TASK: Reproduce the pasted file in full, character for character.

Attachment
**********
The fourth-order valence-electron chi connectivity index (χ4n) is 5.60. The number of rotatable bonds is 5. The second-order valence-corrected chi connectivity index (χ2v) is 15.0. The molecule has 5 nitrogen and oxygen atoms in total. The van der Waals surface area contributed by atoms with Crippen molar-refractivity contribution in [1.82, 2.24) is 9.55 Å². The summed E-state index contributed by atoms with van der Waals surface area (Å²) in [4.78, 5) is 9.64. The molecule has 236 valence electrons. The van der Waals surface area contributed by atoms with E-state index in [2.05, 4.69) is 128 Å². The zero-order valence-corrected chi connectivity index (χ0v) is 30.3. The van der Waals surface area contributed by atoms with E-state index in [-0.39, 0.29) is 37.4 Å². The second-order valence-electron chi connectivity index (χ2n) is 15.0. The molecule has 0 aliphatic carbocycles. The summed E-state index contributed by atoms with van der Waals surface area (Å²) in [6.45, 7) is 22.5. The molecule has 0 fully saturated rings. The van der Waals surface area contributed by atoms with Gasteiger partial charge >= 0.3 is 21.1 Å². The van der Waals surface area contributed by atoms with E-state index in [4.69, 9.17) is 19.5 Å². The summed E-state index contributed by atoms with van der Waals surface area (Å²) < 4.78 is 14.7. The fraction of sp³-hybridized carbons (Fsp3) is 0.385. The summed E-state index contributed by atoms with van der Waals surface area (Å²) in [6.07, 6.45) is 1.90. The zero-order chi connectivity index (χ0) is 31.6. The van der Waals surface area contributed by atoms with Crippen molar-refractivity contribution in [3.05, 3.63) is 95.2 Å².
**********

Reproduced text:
The fourth-order valence-electron chi connectivity index (χ4n) is 5.60. The number of rotatable bonds is 5. The second-order valence-corrected chi connectivity index (χ2v) is 15.0. The molecule has 5 nitrogen and oxygen atoms in total. The van der Waals surface area contributed by atoms with Crippen molar-refractivity contribution in [1.82, 2.24) is 9.55 Å². The summed E-state index contributed by atoms with van der Waals surface area (Å²) in [4.78, 5) is 9.64. The molecule has 236 valence electrons. The van der Waals surface area contributed by atoms with E-state index in [2.05, 4.69) is 128 Å². The zero-order valence-corrected chi connectivity index (χ0v) is 30.3. The van der Waals surface area contributed by atoms with E-state index in [-0.39, 0.29) is 37.4 Å². The second-order valence-electron chi connectivity index (χ2n) is 15.0. The molecule has 0 aliphatic carbocycles. The summed E-state index contributed by atoms with van der Waals surface area (Å²) in [6.45, 7) is 22.5. The molecule has 0 fully saturated rings. The van der Waals surface area contributed by atoms with Gasteiger partial charge >= 0.3 is 21.1 Å². The van der Waals surface area contributed by atoms with E-state index in [4.69, 9.17) is 19.5 Å². The summed E-state index contributed by atoms with van der Waals surface area (Å²) < 4.78 is 14.7. The fraction of sp³-hybridized carbons (Fsp3) is 0.385. The summed E-state index contributed by atoms with van der Waals surface area (Å²) in [6.07, 6.45) is 1.90. The zero-order chi connectivity index (χ0) is 31.6. The van der Waals surface area contributed by atoms with Crippen molar-refractivity contribution in [3.05, 3.63) is 95.2 Å².